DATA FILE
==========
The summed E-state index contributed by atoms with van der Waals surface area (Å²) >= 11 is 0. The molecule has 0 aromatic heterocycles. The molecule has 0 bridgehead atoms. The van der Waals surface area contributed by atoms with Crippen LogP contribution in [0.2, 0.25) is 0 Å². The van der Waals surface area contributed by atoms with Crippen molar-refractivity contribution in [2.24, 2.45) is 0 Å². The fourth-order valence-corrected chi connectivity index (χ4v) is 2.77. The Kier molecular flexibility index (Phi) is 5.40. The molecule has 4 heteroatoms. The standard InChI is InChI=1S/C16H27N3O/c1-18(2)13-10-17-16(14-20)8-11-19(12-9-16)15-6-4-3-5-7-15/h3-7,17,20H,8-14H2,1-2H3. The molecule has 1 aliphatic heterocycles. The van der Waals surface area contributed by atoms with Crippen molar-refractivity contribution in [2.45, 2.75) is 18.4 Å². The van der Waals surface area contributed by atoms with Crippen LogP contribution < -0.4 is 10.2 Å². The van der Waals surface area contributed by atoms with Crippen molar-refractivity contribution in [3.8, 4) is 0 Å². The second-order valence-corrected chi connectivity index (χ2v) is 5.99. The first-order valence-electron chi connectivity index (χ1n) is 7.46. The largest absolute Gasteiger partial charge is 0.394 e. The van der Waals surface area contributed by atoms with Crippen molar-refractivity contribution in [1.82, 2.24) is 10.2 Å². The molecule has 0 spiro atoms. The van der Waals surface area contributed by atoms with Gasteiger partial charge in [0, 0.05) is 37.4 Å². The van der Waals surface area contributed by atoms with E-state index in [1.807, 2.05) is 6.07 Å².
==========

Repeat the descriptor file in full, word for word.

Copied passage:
The summed E-state index contributed by atoms with van der Waals surface area (Å²) >= 11 is 0. The molecule has 0 aromatic heterocycles. The molecule has 0 bridgehead atoms. The van der Waals surface area contributed by atoms with Crippen LogP contribution in [0.2, 0.25) is 0 Å². The van der Waals surface area contributed by atoms with Crippen molar-refractivity contribution in [2.24, 2.45) is 0 Å². The fourth-order valence-corrected chi connectivity index (χ4v) is 2.77. The Kier molecular flexibility index (Phi) is 5.40. The molecule has 4 heteroatoms. The standard InChI is InChI=1S/C16H27N3O/c1-18(2)13-10-17-16(14-20)8-11-19(12-9-16)15-6-4-3-5-7-15/h3-7,17,20H,8-14H2,1-2H3. The molecule has 1 aliphatic heterocycles. The van der Waals surface area contributed by atoms with Crippen molar-refractivity contribution in [2.45, 2.75) is 18.4 Å². The van der Waals surface area contributed by atoms with Crippen LogP contribution < -0.4 is 10.2 Å². The van der Waals surface area contributed by atoms with Crippen molar-refractivity contribution in [3.8, 4) is 0 Å². The second-order valence-corrected chi connectivity index (χ2v) is 5.99. The first-order valence-electron chi connectivity index (χ1n) is 7.46. The largest absolute Gasteiger partial charge is 0.394 e. The van der Waals surface area contributed by atoms with Crippen molar-refractivity contribution in [1.82, 2.24) is 10.2 Å². The molecule has 0 spiro atoms. The van der Waals surface area contributed by atoms with Gasteiger partial charge in [0, 0.05) is 37.4 Å². The van der Waals surface area contributed by atoms with E-state index in [1.807, 2.05) is 6.07 Å².